The Common Roots of Environmental History
Research reveals the ecological ethic of northern New England's
rural population has long been at the heart of the conservation movement
About the Photo:
Maine's environmental legacy originated not with lawmakers or
conservationists but with everyday people who eked out an existence
that was dependant on sustainable natural resources.
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When Richard Judd came to Maine for the
first time in 1980 to complete a post-doctoral research project on the
history of logging in Aroostook County, the men and women he interviewed
were interested in more than telling stories about the past.
Maine had embarked on its spruce budworm spray projects, and Judd, who
was doing his work for the Forest History Society and The University of
Maine, assumed that the farmers would wholeheartedly support the
pesticide spraying. But when Judd broached the subject with Pete Sawyer
of Ashland, Maine, the farmer and forestland manager for Dunn
Timberlands launched into a detailed discussion about the project's
merits, and its environmental dangers and drawbacks.
In families like Sawyer's and others in Aroostook County that had worked
the land for generations, Judd found a homegrown ecological perspective
that balanced industry and sustainable development. This communitarian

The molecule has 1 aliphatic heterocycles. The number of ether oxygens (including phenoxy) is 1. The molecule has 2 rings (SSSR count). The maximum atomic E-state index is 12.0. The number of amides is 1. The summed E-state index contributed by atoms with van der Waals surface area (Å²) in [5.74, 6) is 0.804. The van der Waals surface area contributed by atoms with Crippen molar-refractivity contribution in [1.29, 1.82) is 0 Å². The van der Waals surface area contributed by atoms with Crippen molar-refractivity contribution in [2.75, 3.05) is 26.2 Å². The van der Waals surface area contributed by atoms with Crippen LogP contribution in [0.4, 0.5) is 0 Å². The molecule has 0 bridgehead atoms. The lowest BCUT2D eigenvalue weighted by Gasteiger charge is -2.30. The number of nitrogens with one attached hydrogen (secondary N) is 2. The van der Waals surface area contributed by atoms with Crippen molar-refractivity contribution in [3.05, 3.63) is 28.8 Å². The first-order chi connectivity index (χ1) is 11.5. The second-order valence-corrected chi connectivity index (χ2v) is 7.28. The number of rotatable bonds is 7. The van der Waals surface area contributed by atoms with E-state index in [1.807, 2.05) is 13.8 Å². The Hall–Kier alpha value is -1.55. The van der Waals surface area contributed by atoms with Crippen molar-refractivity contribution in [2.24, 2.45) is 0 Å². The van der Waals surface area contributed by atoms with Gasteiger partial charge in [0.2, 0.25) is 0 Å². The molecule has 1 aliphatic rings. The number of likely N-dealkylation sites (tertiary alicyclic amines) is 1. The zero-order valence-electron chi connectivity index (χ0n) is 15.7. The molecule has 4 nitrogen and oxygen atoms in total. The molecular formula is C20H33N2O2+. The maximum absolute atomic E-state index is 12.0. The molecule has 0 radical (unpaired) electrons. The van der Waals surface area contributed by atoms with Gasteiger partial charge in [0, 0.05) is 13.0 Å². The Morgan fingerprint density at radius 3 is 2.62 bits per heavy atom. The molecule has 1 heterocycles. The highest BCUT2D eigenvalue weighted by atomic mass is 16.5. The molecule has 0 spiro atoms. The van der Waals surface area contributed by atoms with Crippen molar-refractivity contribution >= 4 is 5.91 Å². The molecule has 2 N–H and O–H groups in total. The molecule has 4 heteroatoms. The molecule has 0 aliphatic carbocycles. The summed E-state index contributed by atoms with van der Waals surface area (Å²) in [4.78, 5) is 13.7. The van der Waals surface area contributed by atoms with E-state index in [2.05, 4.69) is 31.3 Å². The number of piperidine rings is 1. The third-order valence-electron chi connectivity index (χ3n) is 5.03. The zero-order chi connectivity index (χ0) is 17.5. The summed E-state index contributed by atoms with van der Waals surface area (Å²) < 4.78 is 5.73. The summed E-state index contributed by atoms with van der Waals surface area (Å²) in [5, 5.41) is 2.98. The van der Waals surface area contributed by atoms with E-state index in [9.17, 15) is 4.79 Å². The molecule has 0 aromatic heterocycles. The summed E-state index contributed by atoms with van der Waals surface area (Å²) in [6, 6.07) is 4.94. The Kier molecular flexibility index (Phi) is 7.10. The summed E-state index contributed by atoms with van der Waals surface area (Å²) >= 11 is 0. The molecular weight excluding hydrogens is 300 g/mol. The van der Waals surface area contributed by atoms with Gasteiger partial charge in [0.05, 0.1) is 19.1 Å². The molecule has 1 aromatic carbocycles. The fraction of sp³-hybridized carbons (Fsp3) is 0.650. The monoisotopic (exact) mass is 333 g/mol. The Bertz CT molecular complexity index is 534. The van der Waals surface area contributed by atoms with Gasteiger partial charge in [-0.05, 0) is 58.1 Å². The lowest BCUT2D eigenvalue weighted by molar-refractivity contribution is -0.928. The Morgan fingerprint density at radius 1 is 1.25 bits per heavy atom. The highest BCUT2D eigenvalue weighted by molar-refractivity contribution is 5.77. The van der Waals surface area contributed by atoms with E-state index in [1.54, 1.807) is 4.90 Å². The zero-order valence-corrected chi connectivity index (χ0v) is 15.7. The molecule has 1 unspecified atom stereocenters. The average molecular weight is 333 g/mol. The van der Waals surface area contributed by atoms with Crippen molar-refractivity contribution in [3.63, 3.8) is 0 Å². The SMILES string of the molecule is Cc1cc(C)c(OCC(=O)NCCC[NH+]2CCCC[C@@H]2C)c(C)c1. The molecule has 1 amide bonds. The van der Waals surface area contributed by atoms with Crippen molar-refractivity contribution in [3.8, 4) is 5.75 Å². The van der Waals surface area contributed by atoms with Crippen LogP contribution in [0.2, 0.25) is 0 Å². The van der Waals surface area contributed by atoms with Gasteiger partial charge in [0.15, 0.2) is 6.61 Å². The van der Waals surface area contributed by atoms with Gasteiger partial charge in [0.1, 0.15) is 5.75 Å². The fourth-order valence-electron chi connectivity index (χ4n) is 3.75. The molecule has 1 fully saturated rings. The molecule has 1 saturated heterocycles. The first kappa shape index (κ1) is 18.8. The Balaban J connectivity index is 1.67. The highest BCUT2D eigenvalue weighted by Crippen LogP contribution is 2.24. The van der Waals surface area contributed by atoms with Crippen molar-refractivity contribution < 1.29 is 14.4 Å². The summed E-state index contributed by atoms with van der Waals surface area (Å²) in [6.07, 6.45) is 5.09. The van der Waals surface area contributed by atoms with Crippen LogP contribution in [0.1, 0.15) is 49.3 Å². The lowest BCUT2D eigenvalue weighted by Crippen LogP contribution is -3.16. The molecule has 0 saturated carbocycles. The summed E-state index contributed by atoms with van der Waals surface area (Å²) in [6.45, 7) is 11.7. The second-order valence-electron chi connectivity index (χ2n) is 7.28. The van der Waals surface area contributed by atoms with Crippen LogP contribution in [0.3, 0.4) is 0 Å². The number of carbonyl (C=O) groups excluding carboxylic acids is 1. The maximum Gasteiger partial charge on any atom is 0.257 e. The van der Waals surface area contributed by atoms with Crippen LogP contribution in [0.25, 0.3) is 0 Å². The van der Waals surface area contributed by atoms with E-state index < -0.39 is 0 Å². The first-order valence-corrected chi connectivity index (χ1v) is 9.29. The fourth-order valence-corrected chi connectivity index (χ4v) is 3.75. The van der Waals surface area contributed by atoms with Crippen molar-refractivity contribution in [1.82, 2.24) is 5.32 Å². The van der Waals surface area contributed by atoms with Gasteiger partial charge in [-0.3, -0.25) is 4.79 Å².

ethic, neither uniformly conservationist nor anti-conservationist,
recognized the challenges involved in making good decisions and standing
up as advocates for them.
For years, social scientists credited urban intellectuals and
politicians with formulating conservation measures, and depicted local
farmers and fishermen as opposing conservation. But in his research,
Judd has uncovered the roots of the environmental movement among the
ordinary farmers and fishermen of northern New England.
"One of the perennial arguments against conservation or environmental
legislation is that it is an idea cooked up by a noisy minority or a
bunch of elites who want to lock up resources for their own limited
uses," says Judd, UMaine professor of history. "I think it's very
important that we understand where these ideas came from — not from
elites, but from a broad spectrum of ordinary people who saw these
resources as their legacy and set out to protect them. The conservation
legacy — and the environmental legacy — is a popular legacy. It belongs
to ordinary people like us, and it's up to ordinary people to protect
Judd has been exploring environmental history for more than two decades.
He has written three books on the subject: Common Lands, Common People:
The Origins of Conservation in Northern New England; Natural States: The
Environmental Imagination in Maine, Oregon and the Nation; and
Aroostook: A Century of Logging in Northern Maine, 1831-1931. He also
has taught numerous courses on environmental history and served as
associate editor of the Journal of Forest History for three years.
In archival sources such as legislative petitions and journals from the